The Finding of the Grail
Retold from Old French Sources

Patricia Terry and Nancy Vine Durling

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"A new romance that is astonishingly effective and true to its models, virtually seamless. . . . This is a fresh, lively, and historically informed retelling of the Perceval story as the French nobility of the 12th and 13th centuries might have known it, in one tight and exciting version. The glory of the translation is the tone, the register, in which it is realized."--F. Regina Psaki, director of medieval studies, University of Oregon

"Readily accessible to nonacademics . . . it should appeal to anyone interested in the medieval sources of Arthurian narrative. . . . a good story well told."—Christopher J. Callahan, Illinois Wesleyan University

This lively retelling of the medieval Grail legend presents a unified version of the hero Perceval’s quest. Illustrated with 34 miniatures from 13th- and 14th-century manuscripts, it offers a concise and coherent version of a myth that has fascinated readers for more than 800 years.

The earliest extant grail story is by the great 12th-century French poet Chrétien de Troyes, who introduces the mysterious vessel in a solemn procession witnessed by the young knight Perceval in the Castle of the Fisher King. Chrétien never finished his story, but a number of 12th- and 13th-century writers wrote continuations of it, adding episodes that prolonged the quest but did not offer a coherent conclusion.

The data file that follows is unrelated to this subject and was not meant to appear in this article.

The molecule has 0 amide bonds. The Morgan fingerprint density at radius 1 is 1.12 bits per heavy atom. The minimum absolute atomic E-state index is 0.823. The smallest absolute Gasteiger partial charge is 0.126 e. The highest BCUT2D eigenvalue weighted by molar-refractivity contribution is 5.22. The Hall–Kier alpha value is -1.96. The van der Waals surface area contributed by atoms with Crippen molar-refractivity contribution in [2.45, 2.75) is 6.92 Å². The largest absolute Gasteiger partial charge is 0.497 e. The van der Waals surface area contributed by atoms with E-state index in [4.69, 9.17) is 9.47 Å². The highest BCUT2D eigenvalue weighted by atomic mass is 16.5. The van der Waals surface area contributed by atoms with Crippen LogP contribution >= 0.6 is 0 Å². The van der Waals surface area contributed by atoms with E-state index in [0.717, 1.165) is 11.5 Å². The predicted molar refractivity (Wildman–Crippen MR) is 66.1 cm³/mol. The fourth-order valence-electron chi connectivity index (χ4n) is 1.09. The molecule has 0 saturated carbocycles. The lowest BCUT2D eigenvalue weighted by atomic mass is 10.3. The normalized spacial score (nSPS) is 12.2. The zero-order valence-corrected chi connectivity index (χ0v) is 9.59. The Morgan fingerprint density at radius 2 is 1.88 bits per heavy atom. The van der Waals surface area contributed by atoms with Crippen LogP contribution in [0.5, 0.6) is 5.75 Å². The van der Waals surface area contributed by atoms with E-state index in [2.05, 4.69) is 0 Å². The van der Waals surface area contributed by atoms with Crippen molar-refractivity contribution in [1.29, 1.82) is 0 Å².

Weaving together episodes selected from the earliest Old French texts and focusing exclusively on the adventures of Perceval, the authors have created a "new" romance true to Chrétien de Troyes’ delicate blend of Christian themes and Celtic magic, offering a conclusion in keeping with Chrétien’s balanced view of human aspirations. Illustrating key moments in the story, the miniatures help create the elusive atmosphere of medieval fantasy.

Patricia Terry has taught French and comparative literature at Barnard College and at the University of California, San Diego. Her translations of medieval texts include The Song of Roland, Poems of the Elder Edda, The Honeysuckle and the Hazel Tree, and Renard the Fox.

Nancy Vine Durling has taught French and comparative literature at the University of California, Santa Cruz, and at Florida Atlantic University in Boca Raton. She is the editor of Jean Renart and the Art of Romance: Essays on Guillaume de Dole (UPF, 1997) and the cotranslator (with Patricia Terry) of The Romance of the Rose, or Guillaume de Dole by Jean Renart.

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"A concise and coherent version of the myth that has fascinated readers for more than eight centuries." - Translation Review
--Translation Review

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